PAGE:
After the clay slurry completely dried, I crushed and sieved each into a fine powder. I added a little linseed oil to the colored clay powder and in a frenzy of inspiration, I painted
What else can I say? Inspired by rocks, enchanted by Earth’s landscape…
Twenty-five years ago, I read the entire volume of the making of Judy Chicago’s Dinner Party, a tribute to the spirit of womanhood in the incarnations of 39 women, from the un-named Primordial Goddess, through the millennia of human history, culminating at Georgia O’Keeffe. I rejoiced to hear that the art piece had found a permanent home at the Brooklyn Museum, and resolved that one day, I would visit the museum and see this great art work up close and personal.
Before I ever got to the Dinner Party, the current exhibition by an African artist, El Anatsui, took my attention, my astonishment, my reverence. Gravity and Grace, a monumental work of art composed of metal shards from the urban landscape.
Ugly litter; breathtaking art.
See the exhibition October 25, 2013 — February 9, 2014 at the Des Moines Art Center
“He won’t want to run into Charlie either,” Floyd said.
“Absolutely not!” Willy agreed.
“No–sirreebob,” Floyd shook his head emphatically.
“No way, Jose!” Willy said.
“Under no circumstances!”
“He’d be real sorry.”
“Might as well just throw himself off a cliff!”
“Sooner he should cover himself with honey and sit naked on an ant hill!”
“Better he should shoot himself at sunrise every day for a week!”
“Or boil himself in oil!”
The two crows looked back at Minnie. “Nope, that’d be something he wouldn’t want to do. Run into Charlie!”
Floyd and Willy were born in the projection booth of the drive-in theater and spent their formative weeks watching movies. Armed with a dramatic flair and a taste for worldy cuisine, the brothers take off for the highly urbanized neighborhoods surrounding Downtown and the University.
But it was Heckle and Jeckle, beloved cartoons of my childhood, who inspired my characters, Floyd and Willy. Even my brother thought so.
Floyd and Willy are their own crows, however. Taking after no one but themselves, their adventures comprise visiting trash cans behind the exotic and mundane restaurants near the university campus, and watching game shows and movies from the windowsills of student apartments. That, and spying for Charlie, the blue-eyed patriarch of a great (as in famous and huge) crow family.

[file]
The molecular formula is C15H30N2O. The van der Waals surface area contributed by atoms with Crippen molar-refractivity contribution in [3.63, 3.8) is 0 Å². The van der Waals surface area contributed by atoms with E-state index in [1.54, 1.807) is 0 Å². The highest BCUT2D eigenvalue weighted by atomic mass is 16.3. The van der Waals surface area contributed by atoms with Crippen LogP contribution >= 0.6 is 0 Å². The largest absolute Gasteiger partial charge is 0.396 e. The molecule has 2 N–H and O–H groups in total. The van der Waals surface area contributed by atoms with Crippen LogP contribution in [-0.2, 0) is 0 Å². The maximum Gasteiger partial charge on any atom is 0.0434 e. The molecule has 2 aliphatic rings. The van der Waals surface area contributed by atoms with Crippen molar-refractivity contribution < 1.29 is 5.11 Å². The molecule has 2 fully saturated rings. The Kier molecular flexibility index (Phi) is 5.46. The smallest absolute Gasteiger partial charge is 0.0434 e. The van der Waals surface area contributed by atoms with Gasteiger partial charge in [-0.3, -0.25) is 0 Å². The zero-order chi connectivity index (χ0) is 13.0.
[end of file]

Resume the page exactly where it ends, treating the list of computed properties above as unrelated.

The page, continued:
Still, it is only right that I give credit where credit was due, to Paul Terry, the cartoonist behind Heckle and Jeckle. Carried away on a wave of nostalgia and the endless tides teeming with Heckle and Jeckle links on the internet to every possible subject that has ever existed in thought, word, deed, or image, video.
Heckle and Jeckle’s wear white vests. Crow’s feathers are all black. Heckle and Jeckle’s beaks are yellow. Crow beaks are black. Is this some form of artistic license, giving crows white vests and yellow beaks? I frowned, pursed my lips and re-googled.
Heckle and Jeckle are postwar animated cartoon characters created by Paul Terry, originally produced at his own Terrytoons animation studio and released through 20th Century Fox. The characters are a pair of identical anthropomorphic magpies …
–Excerpt from Wikipedia
Whoa, wait … MAGPIES ? They don’t look exactly like the magpies mawing down on the Nanking cherries outside my window. They have the white vests all right, though their beaks are black. Unlike the yellow of Heckle and Jeckle.
As it turns out, there are several kinds of magpies. Black-billed, mostly. And like crows, very intelligent. Magpies, for example, passed the ‘Mirror test’ (recognizing themselves in mirror) before their cousins, crows and ravens did. Click here for more…
All of which is beside the point of Heckle and Jeckle having yellow beaks. It matters somehow, even though they are cartoons, that these two have some connection to reality.
“Found only in the Central Valley of California….” That’s what the Wikipedia article says.
That explains a lot. Irresistibly close to Hollywood, the two magpies (will I ever get used to it?) Heckle and Jeckle winged it to fame and fortune.
I’ve since watched many H & J cartoons on YouTube, remembering some of them. It’s been many decades. Every one of them opens with: “Heckle and Jeckle, the talking magpies in….”
But I couldn’t read then, back in the day. How was I supposed to know?
I can’t believe I am alone in this. But not many people are copping to the same childhood belief, that Heckle and Jeckle are crows. It’s not as bad as finding out about Santa Claus, or the Tooth-fairy. But still…
I know there are others. You know who you are. Believing in crows all these years. This one’s for you: